Monday, October 31, 2011

What I Discovered on the Way to the Post Office

Virginia City, Montana Post Office 2011
In a time not so long ago and a place not so far away - men discovered gold in a place called Alder Gulch (May 26, 1863).  As the way of the world, nine mining camps popped up along a 14 mile stretch of Alder creek within a week of the gold discovery.  Within a year of the gold discovery Congress created the Territory of Montana.  Virginia City was the middle camp in the original nine.

Alder Gulch was estimated to have a population of 10,000 that first year.  Most of that 10,000 lived in Virginia City, Montana.  It was home to the controversial organization that was known as the Vigilantes of Montana.  It is a city connected to many important historic events.

              • Montana's first Masonic Lodge
              • 1st Montana Newspaper (Montana Post)
              • 1st public school -1866
              • 1st Meeting of the Montana Historical Society - 1899
              • Territorial Capital - (1865 - 1875)
              • The Montana National Guard was organized - 1885
              • 1st Montana Town to get a telegraph -1866

What is amazing is how many of the original buildings are still here.   In 1961 Virginia City was designated a National Historic Landmark.  In 1966 it was listed on the National Register of Historic Places.

In 1902 Virginia City had 28 telephones.  In 2010 cellular service finally arrived.  Today there are about 150 residents.  Virginia City is a town filled with living history.   During the summer the town welcomes visitors who have come for a glimpse of another time.    One YouTube video (clayguy1) says it well, you can look "through windows to a bygone time".

One of my presentations at the Montana State Reading Conference dealt with Historic Digital Newspapers.  The newspapers I used were from Virginia City's - Montana Post, part of Chronicling America that was digitized by the Montana Historical Society. The Library of Congress is one of the partners of this project.  Every state has digitized some of their historic newspapers.


Links of interest

Audio Tour of Virginia City -   

Photos of Virginia City - MT Historical Society/Library of Congress.  
Contents Corner was the name of the building that acted as Territorial Government Offices.  It was located at 300 West Wallace (the territorial capital offices were on the 2nd floor).  Teaching Montana History Blog

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Teaching Montana History: Tech Tools for Teachers

Sunday, October 30, 2011

The Leaves of October

I like October.  There are birthdays of family and friends.  I like the visual mosaic of fall - the orange pumpkins, yellow stalks of corn and the colorful falling leaves . I like listening for the sounds of crunching and crackling leaves, as I walk through them.  I like watching the leaves dance in the wind.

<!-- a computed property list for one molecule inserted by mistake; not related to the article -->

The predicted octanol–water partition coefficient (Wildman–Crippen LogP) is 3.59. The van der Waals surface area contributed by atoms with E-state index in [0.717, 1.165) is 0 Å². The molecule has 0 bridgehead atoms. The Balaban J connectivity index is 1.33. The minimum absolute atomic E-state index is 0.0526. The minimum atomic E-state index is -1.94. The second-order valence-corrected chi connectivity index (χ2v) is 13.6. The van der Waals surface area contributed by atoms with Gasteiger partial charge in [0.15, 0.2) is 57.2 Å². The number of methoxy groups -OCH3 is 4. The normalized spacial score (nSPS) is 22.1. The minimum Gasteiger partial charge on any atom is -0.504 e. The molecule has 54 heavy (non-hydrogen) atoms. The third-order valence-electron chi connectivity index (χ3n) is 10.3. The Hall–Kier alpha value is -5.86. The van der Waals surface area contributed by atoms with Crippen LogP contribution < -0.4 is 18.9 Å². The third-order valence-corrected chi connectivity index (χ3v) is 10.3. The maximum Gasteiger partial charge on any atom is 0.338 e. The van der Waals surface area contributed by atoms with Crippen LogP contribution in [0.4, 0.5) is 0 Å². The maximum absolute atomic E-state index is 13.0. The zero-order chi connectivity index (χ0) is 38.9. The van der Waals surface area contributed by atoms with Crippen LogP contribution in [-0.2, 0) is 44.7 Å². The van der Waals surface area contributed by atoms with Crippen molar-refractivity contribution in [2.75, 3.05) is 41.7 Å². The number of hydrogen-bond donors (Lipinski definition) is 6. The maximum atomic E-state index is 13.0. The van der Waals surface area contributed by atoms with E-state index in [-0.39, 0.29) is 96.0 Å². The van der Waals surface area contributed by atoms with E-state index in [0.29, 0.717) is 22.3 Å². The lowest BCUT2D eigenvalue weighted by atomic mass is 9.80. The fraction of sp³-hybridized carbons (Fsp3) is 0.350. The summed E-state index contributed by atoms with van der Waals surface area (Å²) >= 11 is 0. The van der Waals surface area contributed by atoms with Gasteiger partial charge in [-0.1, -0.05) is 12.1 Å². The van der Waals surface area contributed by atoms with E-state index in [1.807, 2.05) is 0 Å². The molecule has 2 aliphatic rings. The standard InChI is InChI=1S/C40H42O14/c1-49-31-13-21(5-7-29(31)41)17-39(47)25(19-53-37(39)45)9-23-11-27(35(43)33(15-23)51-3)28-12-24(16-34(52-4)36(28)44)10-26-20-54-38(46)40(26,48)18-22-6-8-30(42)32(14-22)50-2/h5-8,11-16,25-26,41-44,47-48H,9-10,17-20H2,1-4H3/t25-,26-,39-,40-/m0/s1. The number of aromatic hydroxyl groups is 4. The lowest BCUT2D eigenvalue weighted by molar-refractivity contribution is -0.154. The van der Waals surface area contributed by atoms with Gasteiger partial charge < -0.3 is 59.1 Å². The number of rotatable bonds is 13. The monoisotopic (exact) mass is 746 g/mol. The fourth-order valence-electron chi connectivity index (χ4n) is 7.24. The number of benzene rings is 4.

One year I watched a marmalade cat chase a skittering leaf.  There was a light breeze that teased that cat. He stalked that leaf, always prepared to pounce.  Only to have the leaf  tumble, and whip just out of reach.  Finally the breeze tired of the game and let the cat catch that leaf.  That marmalade cat pounced.  Then looked up so disappointed when the leaf failed to fly away.

One of the things I like about cool October nights is having a cup of warm Carmel flavored Cider and reading a great ghost story.  Savoring the scary parts as I read the leaves of my book.  Unlike some of my students I like mildly scary stories of the supernatural.  I don't read Steven King because I have enough nightmares of my own, without borrowing any of his.

That being said, I have thought a lot today about Ghost Walks and Ghost Tours here in Montana.  Karen Stevens is the author of "Haunted Montana" and in years past has organized  the Billings Ghost Tour.  Many communities sponsor ghost tours and tell about historic events that happened in the community.  Bannack sponsors several Ghost Walks.  The Ghost Walks   are reenactments of historic events.

Several other hauntingly good books are "Spirit Tailings: Ghost Tales from Virginia City, Butte and Helena by Ellen Baumler.  She also wrote 13 Chillers: 13 True Tales of Ghosts and Hauntings.  Yes there are some spine tingling reads to make you shiver during the October nights.

As I close my books I can here the sounds of October whispering.  The whoosh of a slamming door, the creek of stairs, the squeak of a gate.  The crackle and crunch of leaves, as something runs through them.  I think of these things when I see the leaves of October.